The history of Nigerian sports in the 20th century and beyond would be incomplete without mentioning the event of March 22nd, 1980.
Without a doubt, the African Cup of Nations (AFCON) is the biggest competition in African football and it will not be out of place to name it the biggest sporting event in Africa. Nigeria was charged with the responsibility of hosting the 12th edition of the Africa Cup of Nations in 1980. The men’s senior football team, known then as the Green Eagles, had not won the tournament prior to hosting it in 1980.
The Green Eagles
Nigeria’s Green Eagles would emerge top of Group A comprising of the Egyptian, Ivorian, and Tanzanian national teams, to qualify for the knockout phase en route making it to the final. A 1-0 semi-final victory over Morocco on March 19, 1980, meant the Eagles had successfully set up their final match against another North African side, Algeria, which had beaten Egypt 4-2 on penalties after finishing 2-2 on normal time to qualify for the final against tournament host, Nigeria.
On March 22, 1980, the Surulere National Stadium, Lagos was full to the brim as 85,000 spectators (mostly the home crowd), including then President Shehu Shagari, came out to witness the final and cheer the likes of Christian Chukwu, Segun Odegbami, Henry Nwosu, and others to victory. With the support received, the Green Eagles did not disappoint the expectations of Nigerian football fans. Two goals from Segun Odegbami (in the 2nd and 42nd minutes of the encounter), popularly among fans as ‘Mathematical Odegbami’ for his tactical awareness, and late Muda Lawal’s goal in the 50th minute of the match was all Nigeria needed to record a 3-0 victory against Algeria in the final.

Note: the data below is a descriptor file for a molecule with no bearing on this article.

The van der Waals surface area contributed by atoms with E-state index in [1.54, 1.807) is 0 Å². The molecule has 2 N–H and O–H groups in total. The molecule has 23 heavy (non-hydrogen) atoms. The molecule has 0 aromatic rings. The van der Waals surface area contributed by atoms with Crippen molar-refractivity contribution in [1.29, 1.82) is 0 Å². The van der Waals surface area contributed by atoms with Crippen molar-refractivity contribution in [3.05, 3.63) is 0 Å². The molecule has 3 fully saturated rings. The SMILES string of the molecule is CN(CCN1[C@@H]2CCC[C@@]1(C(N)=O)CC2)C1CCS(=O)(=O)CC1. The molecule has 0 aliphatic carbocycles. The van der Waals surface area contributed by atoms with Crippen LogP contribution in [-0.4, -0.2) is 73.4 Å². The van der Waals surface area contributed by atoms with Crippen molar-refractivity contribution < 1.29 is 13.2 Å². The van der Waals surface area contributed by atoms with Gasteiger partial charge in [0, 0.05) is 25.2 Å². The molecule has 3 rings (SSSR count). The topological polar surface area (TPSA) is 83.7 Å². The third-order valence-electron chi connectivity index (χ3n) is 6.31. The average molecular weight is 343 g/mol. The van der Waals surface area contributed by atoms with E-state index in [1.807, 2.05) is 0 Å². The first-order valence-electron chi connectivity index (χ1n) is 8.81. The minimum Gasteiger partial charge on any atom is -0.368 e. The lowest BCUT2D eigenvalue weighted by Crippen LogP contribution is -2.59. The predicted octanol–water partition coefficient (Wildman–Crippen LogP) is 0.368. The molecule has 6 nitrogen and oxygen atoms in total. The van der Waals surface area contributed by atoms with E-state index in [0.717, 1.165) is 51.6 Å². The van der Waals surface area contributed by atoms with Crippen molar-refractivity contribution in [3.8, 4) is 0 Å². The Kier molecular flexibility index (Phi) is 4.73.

This victory meant Nigeria had won their first ever AFCON title and the joy shared among Nigerian football fans on the streets of Lagos and other parts of the country was uncontrollable. Henry Nwosu, who was the youngest member of the 1980 squad at the age of 16, recounts the feeling of putting Nigeria on the global map as African champions:
Winning that cup was like winning the World Cup. That was the first major trophy Nigeria [won] and we did it in grand style beating a big team like Algeria 3-0 in the final.
I want to believe that is one of the biggest ever wins recorded in the finals of the Africa Cup of Nations… Remember how the stadium was packed-full on that fateful day with our president, Shehu Shagari, also in the stands. That victory rightly placed Nigeria on the map in world [of] football!Henry Nwosu
Nigeria has gone ahead to win the AFCON twice after 1980, winning the 1994 edition in Tunisia and conquering Africa after a 19-year wait in South Africa for their third AFCON title in 2013.
Featured Images Source: Sports Compass
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